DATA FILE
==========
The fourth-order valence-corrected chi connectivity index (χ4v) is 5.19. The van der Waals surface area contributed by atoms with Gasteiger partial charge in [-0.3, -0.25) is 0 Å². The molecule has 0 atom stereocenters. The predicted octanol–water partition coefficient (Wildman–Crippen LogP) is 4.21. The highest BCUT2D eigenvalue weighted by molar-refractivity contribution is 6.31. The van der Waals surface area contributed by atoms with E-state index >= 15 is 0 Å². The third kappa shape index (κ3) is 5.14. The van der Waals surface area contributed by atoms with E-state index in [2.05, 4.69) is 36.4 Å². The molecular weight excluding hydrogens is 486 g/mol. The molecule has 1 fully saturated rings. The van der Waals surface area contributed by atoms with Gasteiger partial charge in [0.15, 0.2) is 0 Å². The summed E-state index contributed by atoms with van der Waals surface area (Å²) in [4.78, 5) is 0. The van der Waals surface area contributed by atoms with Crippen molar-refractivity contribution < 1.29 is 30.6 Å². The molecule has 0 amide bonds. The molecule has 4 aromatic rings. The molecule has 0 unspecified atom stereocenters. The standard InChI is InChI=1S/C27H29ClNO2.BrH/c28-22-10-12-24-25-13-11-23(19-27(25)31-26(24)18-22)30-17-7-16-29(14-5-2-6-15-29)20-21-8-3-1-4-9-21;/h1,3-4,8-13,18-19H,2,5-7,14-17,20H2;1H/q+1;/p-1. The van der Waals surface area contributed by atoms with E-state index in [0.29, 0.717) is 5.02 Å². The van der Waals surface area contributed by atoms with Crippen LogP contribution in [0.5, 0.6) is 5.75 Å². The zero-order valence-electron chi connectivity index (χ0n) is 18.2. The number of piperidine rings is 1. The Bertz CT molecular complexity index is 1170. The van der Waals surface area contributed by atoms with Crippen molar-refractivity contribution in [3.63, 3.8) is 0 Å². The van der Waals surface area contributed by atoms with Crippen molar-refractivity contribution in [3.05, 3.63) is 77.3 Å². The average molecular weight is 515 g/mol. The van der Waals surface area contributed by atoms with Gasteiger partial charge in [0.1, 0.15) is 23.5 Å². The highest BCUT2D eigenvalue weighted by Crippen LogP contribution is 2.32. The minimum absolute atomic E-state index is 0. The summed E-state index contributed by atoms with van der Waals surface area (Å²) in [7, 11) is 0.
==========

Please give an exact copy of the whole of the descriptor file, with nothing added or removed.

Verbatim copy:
The fourth-order valence-corrected chi connectivity index (χ4v) is 5.19. The van der Waals surface area contributed by atoms with Gasteiger partial charge in [-0.3, -0.25) is 0 Å². The molecule has 0 atom stereocenters. The predicted octanol–water partition coefficient (Wildman–Crippen LogP) is 4.21. The highest BCUT2D eigenvalue weighted by molar-refractivity contribution is 6.31. The van der Waals surface area contributed by atoms with E-state index >= 15 is 0 Å². The third kappa shape index (κ3) is 5.14. The van der Waals surface area contributed by atoms with E-state index in [2.05, 4.69) is 36.4 Å². The molecular weight excluding hydrogens is 486 g/mol. The molecule has 1 fully saturated rings. The van der Waals surface area contributed by atoms with Gasteiger partial charge in [0.15, 0.2) is 0 Å². The summed E-state index contributed by atoms with van der Waals surface area (Å²) in [4.78, 5) is 0. The van der Waals surface area contributed by atoms with Crippen molar-refractivity contribution < 1.29 is 30.6 Å². The molecule has 0 amide bonds. The molecule has 4 aromatic rings. The molecule has 0 unspecified atom stereocenters. The standard InChI is InChI=1S/C27H29ClNO2.BrH/c28-22-10-12-24-25-13-11-23(19-27(25)31-26(24)18-22)30-17-7-16-29(14-5-2-6-15-29)20-21-8-3-1-4-9-21;/h1,3-4,8-13,18-19H,2,5-7,14-17,20H2;1H/q+1;/p-1. The van der Waals surface area contributed by atoms with E-state index in [0.29, 0.717) is 5.02 Å². The van der Waals surface area contributed by atoms with Crippen LogP contribution in [0.5, 0.6) is 5.75 Å². The zero-order valence-electron chi connectivity index (χ0n) is 18.2. The number of piperidine rings is 1. The Bertz CT molecular complexity index is 1170. The van der Waals surface area contributed by atoms with Crippen molar-refractivity contribution in [3.63, 3.8) is 0 Å². The van der Waals surface area contributed by atoms with Crippen molar-refractivity contribution in [3.05, 3.63) is 77.3 Å². The average molecular weight is 515 g/mol. The van der Waals surface area contributed by atoms with Gasteiger partial charge in [0.1, 0.15) is 23.5 Å². The highest BCUT2D eigenvalue weighted by Crippen LogP contribution is 2.32. The minimum absolute atomic E-state index is 0. The summed E-state index contributed by atoms with van der Waals surface area (Å²) in [7, 11) is 0.